The Documents that Define America

Thursday, May 31, 2012

What does it mean to be an American? By what texts do we define ourselves as "We, the People"? Since our country's founding, Americans have debated the speeches and tracts sacred to our founding, from the Exodus story to the Declaration of Independence. Indeed, Americans are defined by the diversity of our voices, by our ability to remain united while we disagree through our civic discourse. 

In this election year, politicians and pundits constantly debate the "true" meaning of America's core canon, asking what the Founding Fathers or Martin Luther King, Jr. or Eleanor Roosevelt would think of immigration reform, or affirmative action, or birth control. In his new book, author and professor Stephen Prothero writes, "To answer these questions, they have returned, over and over again, to certain core texts. These core texts constitute a de facto canon of American public life." Prothero has collected these core texts in his new book, "The American Bible."

Guests:

Stephen Prothero

Produced by:

Ellen Frankman and Jillian Weinberger

Comments [12]

Charles

The "Law" portion of Prothero's book is mostly inexplicable. The U.S. Constitution; I get that one.

But Brown v. Board of Education of Topeka, and Roe v. Wade are two completely weird choices. Both decisions are historic, yes. Both decisions made big differences. But both decisions are technically warped and terrible examples of Supreme Court jurisprudence. In Brown, the Court went overboard in relying on obscure and dubious social science evidence to justify itself, instead of denouncing "separate but equal" as fundamentally unconstitutional. And in Roe, the decision has been hotly criticized by scholars from the day it was delivered. It is a messy, incomprehensible, sloppy decision no matter what one might think about abortion rights.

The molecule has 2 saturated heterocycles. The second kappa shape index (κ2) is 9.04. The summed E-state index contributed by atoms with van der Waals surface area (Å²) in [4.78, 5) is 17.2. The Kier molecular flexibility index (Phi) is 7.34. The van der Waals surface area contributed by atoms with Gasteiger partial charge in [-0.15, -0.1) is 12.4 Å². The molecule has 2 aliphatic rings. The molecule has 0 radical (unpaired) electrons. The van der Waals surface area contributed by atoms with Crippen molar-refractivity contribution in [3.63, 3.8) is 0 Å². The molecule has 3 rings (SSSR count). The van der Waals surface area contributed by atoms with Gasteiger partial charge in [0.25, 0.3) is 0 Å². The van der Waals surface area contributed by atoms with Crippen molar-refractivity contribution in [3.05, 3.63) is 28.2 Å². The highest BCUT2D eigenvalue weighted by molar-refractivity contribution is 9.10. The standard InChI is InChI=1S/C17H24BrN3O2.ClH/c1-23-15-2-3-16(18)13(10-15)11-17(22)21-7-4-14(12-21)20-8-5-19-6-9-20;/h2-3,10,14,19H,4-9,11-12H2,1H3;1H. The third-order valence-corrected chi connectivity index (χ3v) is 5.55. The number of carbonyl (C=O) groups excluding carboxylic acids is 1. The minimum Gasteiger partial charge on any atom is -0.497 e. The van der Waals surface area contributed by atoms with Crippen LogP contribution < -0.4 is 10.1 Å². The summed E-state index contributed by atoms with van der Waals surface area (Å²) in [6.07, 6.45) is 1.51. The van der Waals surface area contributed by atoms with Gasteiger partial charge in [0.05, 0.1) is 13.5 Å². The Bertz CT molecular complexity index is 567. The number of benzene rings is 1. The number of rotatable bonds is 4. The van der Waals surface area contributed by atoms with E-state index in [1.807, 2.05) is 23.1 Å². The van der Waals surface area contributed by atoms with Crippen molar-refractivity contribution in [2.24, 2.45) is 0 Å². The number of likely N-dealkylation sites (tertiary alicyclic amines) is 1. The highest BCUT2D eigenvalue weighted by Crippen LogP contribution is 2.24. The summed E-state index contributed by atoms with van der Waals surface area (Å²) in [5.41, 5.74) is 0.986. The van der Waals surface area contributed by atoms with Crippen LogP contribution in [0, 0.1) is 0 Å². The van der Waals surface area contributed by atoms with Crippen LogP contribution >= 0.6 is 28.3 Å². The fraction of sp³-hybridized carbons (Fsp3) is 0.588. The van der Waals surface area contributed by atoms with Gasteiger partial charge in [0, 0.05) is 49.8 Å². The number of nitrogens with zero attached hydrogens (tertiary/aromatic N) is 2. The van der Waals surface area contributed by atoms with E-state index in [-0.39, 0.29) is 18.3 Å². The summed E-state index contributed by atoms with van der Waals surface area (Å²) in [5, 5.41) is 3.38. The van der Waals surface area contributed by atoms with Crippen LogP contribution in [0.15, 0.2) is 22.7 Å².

Prothero left out the Federalist Papers. That is such a glaring omission that one wonders what he was even thinking.

Can anyone figure out why Maya Lin's Vietnam Veterans Memorial -- a list of names -- counts as American literature? It is a stunning, gorgeous, moving and beautifully executed bit of sculpture. But so is the Iwo Jima Memorial, and the Statue of Liberty. Incidentally, why isn't the inscription at the base of Lady Liberty ("Give me your tired, your weak...") a nominee?

May. 31 2012 07:01 PM
Margaret from UWS Manhattan

The aspects of the Iroquois Federation that were influential in developing the Constitution.

May. 31 2012 03:50 PM
matt malpass from East Jordan MI

Matt
East Jordan, Michigan
I would nominate Dr. King's speech "Where do we go from here?"
August 16th, 1967
"...one day we must come to see that an edifice which produces beggars needs restructuring. It means that questions must be raised. You see, my friends, when you deal with this, you begin to ask the question, "Who owns the oil?" You begin to ask the question, "Who owns the iron ore?" You begin to ask the question, "Why is it that people have to pay water bills in a world that is two thirds water?" These are questions that must be asked...."